In 2004, THURROCK viewers, along with the rest of the nation, had the chance to help their local heritage receive more than £1 million worth of restoration funding.

Restoration, a ten-part BBC2 series hosted by comedian and conservationist Griff Rhys Jones, featured 30 ancient monuments on the English Heritage ‘at risk’ register.

Coalhouse Fort in East Tilbury, Thurrock was in the running to win the prize and viewers were asked to vote for the fort to help ensure its survival and increase public access as a heritage attraction.

Thurrock Council worked with the Coalhouse Fort Project to win the money in a bid to help restore the dilapidated barrack block of the fort. This would have meant it could have been developed to allow visitors to discover the functions of the building, ranging from its cell block and guard room through to the kitchens and wash house used by the Garrison from Victorian times to World War II.

Cllr John Kent, cabinet member for culture and heritage, said: "Should the fort be successful in winning the money, it is hoped a ticket office and souvenir shop will be developed along with toilets, a cafeteria and a range of activity rooms and office space to provide an income to support the stability of the project and increase enjoyment for visitors.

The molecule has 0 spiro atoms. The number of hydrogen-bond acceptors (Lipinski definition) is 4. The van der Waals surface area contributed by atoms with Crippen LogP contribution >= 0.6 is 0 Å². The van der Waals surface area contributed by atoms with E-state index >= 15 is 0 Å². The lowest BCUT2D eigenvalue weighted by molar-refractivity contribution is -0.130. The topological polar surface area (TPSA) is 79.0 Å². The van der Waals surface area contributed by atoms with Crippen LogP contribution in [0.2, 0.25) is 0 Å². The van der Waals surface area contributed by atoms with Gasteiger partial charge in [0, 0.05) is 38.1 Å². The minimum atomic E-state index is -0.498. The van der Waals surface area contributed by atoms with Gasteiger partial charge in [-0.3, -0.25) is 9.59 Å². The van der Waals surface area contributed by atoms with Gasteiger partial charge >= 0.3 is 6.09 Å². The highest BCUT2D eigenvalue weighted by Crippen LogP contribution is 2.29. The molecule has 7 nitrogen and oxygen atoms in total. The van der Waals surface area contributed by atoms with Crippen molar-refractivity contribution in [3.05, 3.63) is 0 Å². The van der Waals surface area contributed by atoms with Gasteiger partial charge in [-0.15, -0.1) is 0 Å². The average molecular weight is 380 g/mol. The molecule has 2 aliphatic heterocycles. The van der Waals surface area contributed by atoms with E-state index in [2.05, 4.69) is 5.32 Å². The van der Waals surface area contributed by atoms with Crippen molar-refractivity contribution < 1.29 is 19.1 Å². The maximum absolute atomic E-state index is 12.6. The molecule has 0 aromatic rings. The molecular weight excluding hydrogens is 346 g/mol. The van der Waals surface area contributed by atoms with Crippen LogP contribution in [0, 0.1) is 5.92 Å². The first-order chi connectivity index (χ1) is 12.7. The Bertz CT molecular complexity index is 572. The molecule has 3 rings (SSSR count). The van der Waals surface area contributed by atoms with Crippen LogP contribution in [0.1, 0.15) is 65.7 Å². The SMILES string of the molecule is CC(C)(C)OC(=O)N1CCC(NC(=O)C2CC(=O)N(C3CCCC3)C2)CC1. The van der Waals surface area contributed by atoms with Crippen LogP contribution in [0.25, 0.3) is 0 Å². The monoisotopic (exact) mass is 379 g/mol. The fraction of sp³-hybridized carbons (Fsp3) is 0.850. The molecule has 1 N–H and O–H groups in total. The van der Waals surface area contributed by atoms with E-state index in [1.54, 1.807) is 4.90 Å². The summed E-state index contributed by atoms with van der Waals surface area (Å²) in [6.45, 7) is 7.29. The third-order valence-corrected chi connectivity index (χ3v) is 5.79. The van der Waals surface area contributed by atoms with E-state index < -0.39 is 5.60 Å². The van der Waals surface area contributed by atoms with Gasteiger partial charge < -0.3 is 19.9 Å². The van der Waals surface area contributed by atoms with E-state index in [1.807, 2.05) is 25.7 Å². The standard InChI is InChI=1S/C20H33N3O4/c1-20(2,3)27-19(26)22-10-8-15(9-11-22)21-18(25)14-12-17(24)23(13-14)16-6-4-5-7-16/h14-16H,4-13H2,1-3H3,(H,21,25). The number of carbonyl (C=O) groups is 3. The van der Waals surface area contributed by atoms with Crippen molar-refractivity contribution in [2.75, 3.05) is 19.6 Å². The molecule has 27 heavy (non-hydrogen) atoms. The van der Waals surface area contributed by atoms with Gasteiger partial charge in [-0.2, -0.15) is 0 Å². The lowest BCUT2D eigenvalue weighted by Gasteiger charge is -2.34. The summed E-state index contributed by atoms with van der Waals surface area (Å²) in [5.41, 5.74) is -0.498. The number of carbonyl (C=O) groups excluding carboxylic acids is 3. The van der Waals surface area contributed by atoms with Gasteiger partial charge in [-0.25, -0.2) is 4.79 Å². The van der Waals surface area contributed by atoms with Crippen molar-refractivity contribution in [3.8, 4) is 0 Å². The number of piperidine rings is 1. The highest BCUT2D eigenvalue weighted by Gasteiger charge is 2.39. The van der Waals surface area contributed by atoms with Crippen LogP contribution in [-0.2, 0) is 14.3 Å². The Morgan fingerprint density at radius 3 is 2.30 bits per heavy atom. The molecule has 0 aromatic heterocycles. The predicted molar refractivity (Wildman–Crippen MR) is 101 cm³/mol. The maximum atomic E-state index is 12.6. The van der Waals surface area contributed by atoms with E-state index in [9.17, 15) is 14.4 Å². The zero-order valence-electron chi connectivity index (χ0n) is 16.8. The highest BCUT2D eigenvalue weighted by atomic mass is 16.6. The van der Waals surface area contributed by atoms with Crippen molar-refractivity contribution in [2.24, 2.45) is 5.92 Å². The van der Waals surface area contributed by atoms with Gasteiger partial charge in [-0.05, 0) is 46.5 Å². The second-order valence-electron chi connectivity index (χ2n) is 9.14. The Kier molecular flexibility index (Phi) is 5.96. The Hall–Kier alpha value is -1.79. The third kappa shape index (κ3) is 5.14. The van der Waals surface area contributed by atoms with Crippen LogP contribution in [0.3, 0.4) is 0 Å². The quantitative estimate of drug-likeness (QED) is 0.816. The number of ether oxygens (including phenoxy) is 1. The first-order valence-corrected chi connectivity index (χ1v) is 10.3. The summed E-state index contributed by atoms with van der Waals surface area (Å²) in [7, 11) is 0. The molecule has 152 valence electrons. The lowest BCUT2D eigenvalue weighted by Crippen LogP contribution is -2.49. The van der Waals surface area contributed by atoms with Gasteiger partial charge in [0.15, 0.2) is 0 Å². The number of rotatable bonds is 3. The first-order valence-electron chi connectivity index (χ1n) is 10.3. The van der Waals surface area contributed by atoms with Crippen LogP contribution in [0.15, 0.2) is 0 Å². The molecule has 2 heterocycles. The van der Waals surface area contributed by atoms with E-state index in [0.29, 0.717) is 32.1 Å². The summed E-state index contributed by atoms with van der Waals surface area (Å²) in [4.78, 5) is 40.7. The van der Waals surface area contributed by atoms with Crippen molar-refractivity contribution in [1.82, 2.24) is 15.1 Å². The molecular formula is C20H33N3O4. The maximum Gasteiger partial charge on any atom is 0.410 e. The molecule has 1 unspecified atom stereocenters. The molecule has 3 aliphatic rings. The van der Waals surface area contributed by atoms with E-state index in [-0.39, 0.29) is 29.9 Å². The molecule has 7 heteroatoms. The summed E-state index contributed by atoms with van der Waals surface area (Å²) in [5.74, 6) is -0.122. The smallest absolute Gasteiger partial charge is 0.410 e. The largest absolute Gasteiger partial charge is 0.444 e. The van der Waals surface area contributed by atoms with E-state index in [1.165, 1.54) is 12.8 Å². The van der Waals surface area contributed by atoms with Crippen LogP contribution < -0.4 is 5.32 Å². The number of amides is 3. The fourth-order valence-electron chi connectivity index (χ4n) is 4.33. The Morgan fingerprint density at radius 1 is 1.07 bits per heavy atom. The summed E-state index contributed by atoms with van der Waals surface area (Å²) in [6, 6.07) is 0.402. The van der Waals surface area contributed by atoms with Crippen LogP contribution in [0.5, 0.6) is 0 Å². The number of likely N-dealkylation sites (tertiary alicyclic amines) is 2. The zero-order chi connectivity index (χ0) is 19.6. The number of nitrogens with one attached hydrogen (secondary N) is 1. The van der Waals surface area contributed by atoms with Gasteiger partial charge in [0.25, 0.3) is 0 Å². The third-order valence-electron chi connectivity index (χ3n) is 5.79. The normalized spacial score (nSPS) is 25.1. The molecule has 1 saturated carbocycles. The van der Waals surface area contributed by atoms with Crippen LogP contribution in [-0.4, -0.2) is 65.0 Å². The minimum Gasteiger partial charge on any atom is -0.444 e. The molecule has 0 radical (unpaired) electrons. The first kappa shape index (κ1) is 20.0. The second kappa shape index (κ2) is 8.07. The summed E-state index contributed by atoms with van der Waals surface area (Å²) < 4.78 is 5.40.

"The site is unique, both from its architectural and social history and also from its setting in the River Thames marsh, overlooking the estuary.

"Our community and visitors from further afield will be able to enjoy the already existing park and river frontage and the unique heritage of Coalhouse Fort."

Coalhouse Fort was completed in 1874 and is one of the best surviving examples of a Victorian armoured casement fort, meaning that guns were installed in defensive covered positions to stop attacking warships reaching London.

Jonathan Catton, Thurrock Council’s heritage and museum officer, said: "One historic monument has been lost every day since the end of World War II. This programme will help us to reverse this trend and we are calling on our residents to join in and support the campaign by voting.

Coalhouse Fort is a unique survival of a Victorian armoured Casemate Fort in a unique landscape and river setting on the River Thames, its played its part in our national defence and we now need to defend it so it survives for future generations to understand and interpret its place in history"

The Fort did not win money from the TV programme, but funding was obtained from other bodies to enable restoration work to go ahead.

At the time, the fort was open on the last Sunday of each month plus bank holidays and for other special events. It has now closed and there is no date for a reopening. For further information please contact Thurrock Council’s museum & heritage officer on 01375 382555.

At that time, entrance costs were £2.50 for adults, £2 for concessions and free for children.

Further information on the Restoration programme can be found at